With his daughter giggling and tugging on his beard, Gavriel led his family out across the grassy field. The annual fair was too small for the large venue, with brightly striped tents spaced few and far between. Brilliantly lumapainted rides would have been lonely were it not for the long lines of eager children waiting for their turn to be thrilled.
At the gate, Gavriel handed his tickets to a man who winked at the impatiently fidgeting Sarru and made her promise to have a good time.
“I will,” she assured him with childish gravity. She wriggled free of Gavriel and hopped down to the ground. “I’m going to find Xiv and Dinna!”
“We’re right behind you, sweetheart,” Jaissa said.
They followed their daughter until Sarru found her friends – a small, silver-skinned Ixthian boy and a taller human girl with dark Mirran stripes – already in line for the garishly flashing Whirly-Swirly. Gavriel put his arms around Jaissa again and watched Sarru bound over to the other two children, cheerfully ignoring grumbles from the rest of the line when she cut in next to Xiv and Dinna.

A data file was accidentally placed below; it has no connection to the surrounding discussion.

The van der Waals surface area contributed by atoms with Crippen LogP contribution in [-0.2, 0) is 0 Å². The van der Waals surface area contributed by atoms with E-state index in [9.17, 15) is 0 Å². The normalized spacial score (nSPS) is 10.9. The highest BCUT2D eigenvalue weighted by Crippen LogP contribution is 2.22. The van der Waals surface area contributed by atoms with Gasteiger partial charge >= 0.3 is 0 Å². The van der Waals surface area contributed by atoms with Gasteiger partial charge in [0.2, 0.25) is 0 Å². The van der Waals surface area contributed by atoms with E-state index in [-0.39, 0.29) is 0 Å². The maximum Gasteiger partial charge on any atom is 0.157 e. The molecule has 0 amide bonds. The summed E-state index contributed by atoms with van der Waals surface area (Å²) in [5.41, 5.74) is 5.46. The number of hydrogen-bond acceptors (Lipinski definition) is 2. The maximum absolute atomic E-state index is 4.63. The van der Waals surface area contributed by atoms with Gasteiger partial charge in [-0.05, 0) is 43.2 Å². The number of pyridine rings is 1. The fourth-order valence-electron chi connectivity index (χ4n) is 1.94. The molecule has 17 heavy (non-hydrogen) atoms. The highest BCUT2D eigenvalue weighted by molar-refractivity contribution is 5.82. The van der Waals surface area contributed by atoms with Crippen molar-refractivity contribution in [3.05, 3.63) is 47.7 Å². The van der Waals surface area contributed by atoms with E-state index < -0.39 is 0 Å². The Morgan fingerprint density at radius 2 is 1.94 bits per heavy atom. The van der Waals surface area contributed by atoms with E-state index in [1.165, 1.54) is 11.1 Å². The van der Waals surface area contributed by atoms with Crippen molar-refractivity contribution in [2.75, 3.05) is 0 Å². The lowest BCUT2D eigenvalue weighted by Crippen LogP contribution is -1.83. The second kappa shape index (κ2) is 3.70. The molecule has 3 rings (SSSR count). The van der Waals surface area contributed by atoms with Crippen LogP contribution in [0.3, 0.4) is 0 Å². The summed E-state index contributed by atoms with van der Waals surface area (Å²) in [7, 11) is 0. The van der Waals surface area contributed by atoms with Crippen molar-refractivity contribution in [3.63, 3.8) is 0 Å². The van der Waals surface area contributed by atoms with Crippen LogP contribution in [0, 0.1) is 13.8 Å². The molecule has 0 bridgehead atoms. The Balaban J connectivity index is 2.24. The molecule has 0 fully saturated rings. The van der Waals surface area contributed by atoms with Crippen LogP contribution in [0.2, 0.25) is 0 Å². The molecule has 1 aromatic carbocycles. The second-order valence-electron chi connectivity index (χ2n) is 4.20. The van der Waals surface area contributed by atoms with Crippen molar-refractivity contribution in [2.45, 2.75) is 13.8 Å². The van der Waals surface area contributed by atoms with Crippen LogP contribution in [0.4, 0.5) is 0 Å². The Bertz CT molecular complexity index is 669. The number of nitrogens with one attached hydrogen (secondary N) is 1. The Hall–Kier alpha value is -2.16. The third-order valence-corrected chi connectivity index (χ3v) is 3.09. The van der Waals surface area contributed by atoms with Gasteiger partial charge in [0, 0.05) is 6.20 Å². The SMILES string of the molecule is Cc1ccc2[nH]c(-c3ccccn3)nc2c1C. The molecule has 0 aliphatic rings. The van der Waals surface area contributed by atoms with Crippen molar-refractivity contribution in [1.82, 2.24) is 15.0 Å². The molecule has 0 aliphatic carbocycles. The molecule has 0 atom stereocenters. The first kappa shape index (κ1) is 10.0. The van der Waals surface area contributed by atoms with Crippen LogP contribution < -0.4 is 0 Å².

“She’ll miss them to much,” Jaissa sighed. “When we move out to Tynerion, she’s probably never going to see those two again.”
“Sarru’s a sweet girl. She’ll make new friends,” Gavriel said. He gave Jaissa a reassuring squeeze. “But it’s all the more reason for her to have fun with them now.”
Dinna’s mother had bought her a huge cone of fluffy lavender puff-candy, now proudly shown off and shared with Sarru and Xiv. Sarru managed only a few mouthfuls before the spun sugar stuck to her fingers. She giggled and tried to wipe it off in Xiv’s fine white hair. The short Ixthian boy dodged Sarru, but Dinna caught on to her friend’s game and dropped a clump of candy onto Xiv’s head. It stuck to one of his antennae, making it look like a tiny tree.
“Hey!” Xiv protested. “Stop it!”
“You know, Xiv’s a bright boy,” Gavriel said contemplatively. “It would be such a waste for him to become a miner like his parents. Maybe when we’ve been on Tynerion for a while, I can fly Xiv out on a scholarship.”